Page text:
I have traveled from afar to a dark, serious room. I am accustomed to sunlight and loud flowery voices that speak in rapid Spanish phrases. Mexico seems a long way from my new home where I sit upon a cold marble ledge.
I was molded by the hands of Mexican royalty. Amalia Cardenas, the wife of President Lazaro Cardenas, created me in her home when she was a teenager in a small village. Amalia was so proud of my shape and painted me the same bright, vivid colors that she saw outside her bedroom window. The blossoms that adorn me are replicas of the flowers that grew in her mother’s garden. I traveled with Amalia to live in the President’s home. She placed me on top of her dresser and I held her many trinkets.
I traveled to America because Amalia knew that the American President Franklin D. Roosevelt hired John D. Rockefeller to establish a friendly relationship with Mexico. Rockefeller thought that introducing America to the richness of Mexican art would be a way to establish a cordial relationship between the countries. It was at this time that Amalia came up with the idea of showing Eleanor Roosevelt how much she admired her. Amalia packed me up and sent me as a special gift to the First Lady. I was to be a token of goodwill between the two countries!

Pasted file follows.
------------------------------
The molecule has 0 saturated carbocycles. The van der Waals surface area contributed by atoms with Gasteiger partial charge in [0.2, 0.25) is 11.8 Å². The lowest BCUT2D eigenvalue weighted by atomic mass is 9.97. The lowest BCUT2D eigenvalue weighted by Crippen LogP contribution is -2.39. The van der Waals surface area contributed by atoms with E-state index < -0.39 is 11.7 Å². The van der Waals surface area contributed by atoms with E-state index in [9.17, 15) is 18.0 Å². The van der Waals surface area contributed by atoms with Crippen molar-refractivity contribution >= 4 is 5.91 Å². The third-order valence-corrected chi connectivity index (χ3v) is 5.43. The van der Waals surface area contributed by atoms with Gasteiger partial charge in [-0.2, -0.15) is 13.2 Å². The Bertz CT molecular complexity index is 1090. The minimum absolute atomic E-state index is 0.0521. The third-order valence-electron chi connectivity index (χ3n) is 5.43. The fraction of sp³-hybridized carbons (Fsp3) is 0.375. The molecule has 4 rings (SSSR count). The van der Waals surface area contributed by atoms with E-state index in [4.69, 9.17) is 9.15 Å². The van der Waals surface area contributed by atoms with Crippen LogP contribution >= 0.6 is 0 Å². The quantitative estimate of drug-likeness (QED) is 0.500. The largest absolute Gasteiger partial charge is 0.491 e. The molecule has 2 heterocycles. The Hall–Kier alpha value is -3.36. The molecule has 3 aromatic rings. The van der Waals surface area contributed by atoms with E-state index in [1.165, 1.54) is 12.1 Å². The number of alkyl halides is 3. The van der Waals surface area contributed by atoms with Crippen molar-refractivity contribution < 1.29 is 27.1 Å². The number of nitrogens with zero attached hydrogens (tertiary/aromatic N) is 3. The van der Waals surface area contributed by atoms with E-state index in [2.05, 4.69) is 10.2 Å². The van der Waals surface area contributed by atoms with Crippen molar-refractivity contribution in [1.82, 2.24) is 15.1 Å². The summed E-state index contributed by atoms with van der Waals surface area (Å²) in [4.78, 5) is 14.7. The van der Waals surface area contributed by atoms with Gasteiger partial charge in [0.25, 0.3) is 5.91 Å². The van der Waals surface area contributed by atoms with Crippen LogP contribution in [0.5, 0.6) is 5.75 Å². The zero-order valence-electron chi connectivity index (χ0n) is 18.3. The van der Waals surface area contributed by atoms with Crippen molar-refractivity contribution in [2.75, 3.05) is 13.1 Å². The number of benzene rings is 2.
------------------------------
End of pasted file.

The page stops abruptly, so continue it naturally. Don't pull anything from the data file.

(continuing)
When I arrived at the Roosevelt estate in Hyde Park, New York, I was immediately aware of the chill in the air. Gone was the glorious sun and heat of Mexico of my homeland. Eleanor opened me up in the presence of her husband, the President, and her mother-in-law, Sara.I was so proud to be in the hands of the woman that Amalia admired so much for all of her kind-hearted work in America. Eleanor took me out carefully and smiled as she gazed upon me and she exclaimed about all of my colors and shape. Eleanor announced that she would put me in the kitchen where I would be the home for one of the flowers from the gardens of the estate. I was so happy to be of use to the First Lady and looked forward to living in the warm and fragrant kitchen.
Unfortunately I was not able to live in the kitchen for very long. Not long after my arrival, Eleanor and Franklin had to travel out of state and wouldn’t be home for several days. Sara, Franklin’s mother, quickly transferred me from the kitchen to the dark and austere library. She removed the flower from inside of me and I was placed onto the chilled mantle of the dark marble fireplace. I missed the warmth of the kitchen and the cheerful voices of the servants. The library seldom has many visitors and the voices I hear are hushed. The only bright spot of my days in the library are when the children visit and play their board games. I love their laughter and eager chatter.
Eleanor returned home and saw my new place in the home, but did not move me back into the kitchen. She looked weary and sad to see me in the library, but she left me on the mantle. I am proud to be in the home of American nobility, but long for the days of warmth and the flowery speech of Mexico.